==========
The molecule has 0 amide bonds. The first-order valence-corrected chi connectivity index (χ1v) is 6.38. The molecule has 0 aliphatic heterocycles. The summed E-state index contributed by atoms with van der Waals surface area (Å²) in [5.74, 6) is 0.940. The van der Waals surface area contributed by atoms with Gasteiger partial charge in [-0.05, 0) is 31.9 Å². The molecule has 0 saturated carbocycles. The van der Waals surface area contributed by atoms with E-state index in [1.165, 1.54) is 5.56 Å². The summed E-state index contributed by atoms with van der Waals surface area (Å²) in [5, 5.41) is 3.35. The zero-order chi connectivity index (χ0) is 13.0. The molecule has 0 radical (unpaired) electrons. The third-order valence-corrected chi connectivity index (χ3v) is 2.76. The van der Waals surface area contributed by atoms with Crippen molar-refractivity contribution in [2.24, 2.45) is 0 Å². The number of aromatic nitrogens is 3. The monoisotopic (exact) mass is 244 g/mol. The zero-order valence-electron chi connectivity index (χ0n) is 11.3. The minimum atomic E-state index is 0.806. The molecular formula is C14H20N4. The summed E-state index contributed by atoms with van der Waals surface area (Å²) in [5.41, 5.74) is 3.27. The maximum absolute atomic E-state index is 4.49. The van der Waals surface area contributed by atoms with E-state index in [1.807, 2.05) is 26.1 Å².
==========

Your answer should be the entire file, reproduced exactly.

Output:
The molecule has 0 amide bonds. The first-order valence-corrected chi connectivity index (χ1v) is 6.38. The molecule has 0 aliphatic heterocycles. The summed E-state index contributed by atoms with van der Waals surface area (Å²) in [5.74, 6) is 0.940. The van der Waals surface area contributed by atoms with Gasteiger partial charge in [-0.05, 0) is 31.9 Å². The molecule has 0 saturated carbocycles. The van der Waals surface area contributed by atoms with E-state index in [1.165, 1.54) is 5.56 Å². The summed E-state index contributed by atoms with van der Waals surface area (Å²) in [5, 5.41) is 3.35. The zero-order chi connectivity index (χ0) is 13.0. The molecule has 0 radical (unpaired) electrons. The third-order valence-corrected chi connectivity index (χ3v) is 2.76. The van der Waals surface area contributed by atoms with Crippen molar-refractivity contribution in [2.24, 2.45) is 0 Å². The number of aromatic nitrogens is 3. The monoisotopic (exact) mass is 244 g/mol. The zero-order valence-electron chi connectivity index (χ0n) is 11.3. The minimum atomic E-state index is 0.806. The molecular formula is C14H20N4. The summed E-state index contributed by atoms with van der Waals surface area (Å²) in [5.41, 5.74) is 3.27. The maximum absolute atomic E-state index is 4.49. The van der Waals surface area contributed by atoms with E-state index in [1.807, 2.05) is 26.1 Å².